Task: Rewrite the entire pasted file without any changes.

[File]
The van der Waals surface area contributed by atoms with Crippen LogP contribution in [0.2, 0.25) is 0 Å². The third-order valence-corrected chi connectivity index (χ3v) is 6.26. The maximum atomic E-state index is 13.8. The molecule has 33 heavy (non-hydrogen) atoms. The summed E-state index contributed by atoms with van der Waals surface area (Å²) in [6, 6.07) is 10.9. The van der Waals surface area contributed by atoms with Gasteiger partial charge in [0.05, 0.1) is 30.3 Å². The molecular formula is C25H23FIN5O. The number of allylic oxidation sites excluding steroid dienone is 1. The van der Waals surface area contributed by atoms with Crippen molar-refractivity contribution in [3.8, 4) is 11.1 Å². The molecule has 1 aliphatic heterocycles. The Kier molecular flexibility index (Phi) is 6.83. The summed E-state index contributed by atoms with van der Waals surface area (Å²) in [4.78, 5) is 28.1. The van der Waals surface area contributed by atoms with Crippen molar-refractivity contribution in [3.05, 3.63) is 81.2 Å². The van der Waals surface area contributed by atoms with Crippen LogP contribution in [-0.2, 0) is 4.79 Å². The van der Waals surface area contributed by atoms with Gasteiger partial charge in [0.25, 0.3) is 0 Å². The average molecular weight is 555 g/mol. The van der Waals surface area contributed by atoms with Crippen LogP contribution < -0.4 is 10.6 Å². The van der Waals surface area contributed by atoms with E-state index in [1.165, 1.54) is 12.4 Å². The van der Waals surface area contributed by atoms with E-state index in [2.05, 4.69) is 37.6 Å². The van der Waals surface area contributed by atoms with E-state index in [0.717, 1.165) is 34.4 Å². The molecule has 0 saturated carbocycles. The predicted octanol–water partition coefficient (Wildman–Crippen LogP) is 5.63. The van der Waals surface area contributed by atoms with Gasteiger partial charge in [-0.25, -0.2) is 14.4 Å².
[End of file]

The van der Waals surface area contributed by atoms with Crippen LogP contribution in [0.2, 0.25) is 0 Å². The third-order valence-corrected chi connectivity index (χ3v) is 6.26. The maximum atomic E-state index is 13.8. The molecule has 33 heavy (non-hydrogen) atoms. The summed E-state index contributed by atoms with van der Waals surface area (Å²) in [6, 6.07) is 10.9. The van der Waals surface area contributed by atoms with Gasteiger partial charge in [0.05, 0.1) is 30.3 Å². The molecular formula is C25H23FIN5O. The number of allylic oxidation sites excluding steroid dienone is 1. The van der Waals surface area contributed by atoms with Crippen molar-refractivity contribution in [3.8, 4) is 11.1 Å². The molecule has 1 aliphatic heterocycles. The Kier molecular flexibility index (Phi) is 6.83. The summed E-state index contributed by atoms with van der Waals surface area (Å²) in [4.78, 5) is 28.1. The van der Waals surface area contributed by atoms with Crippen molar-refractivity contribution in [3.05, 3.63) is 81.2 Å². The van der Waals surface area contributed by atoms with Crippen LogP contribution in [-0.2, 0) is 4.79 Å². The van der Waals surface area contributed by atoms with Gasteiger partial charge in [0.25, 0.3) is 0 Å². The average molecular weight is 555 g/mol. The van der Waals surface area contributed by atoms with Crippen LogP contribution < -0.4 is 10.6 Å². The van der Waals surface area contributed by atoms with E-state index in [1.165, 1.54) is 12.4 Å². The van der Waals surface area contributed by atoms with E-state index in [2.05, 4.69) is 37.6 Å². The van der Waals surface area contributed by atoms with E-state index in [0.717, 1.165) is 34.4 Å². The molecule has 0 saturated carbocycles. The predicted octanol–water partition coefficient (Wildman–Crippen LogP) is 5.63. The van der Waals surface area contributed by atoms with Gasteiger partial charge in [-0.25, -0.2) is 14.4 Å².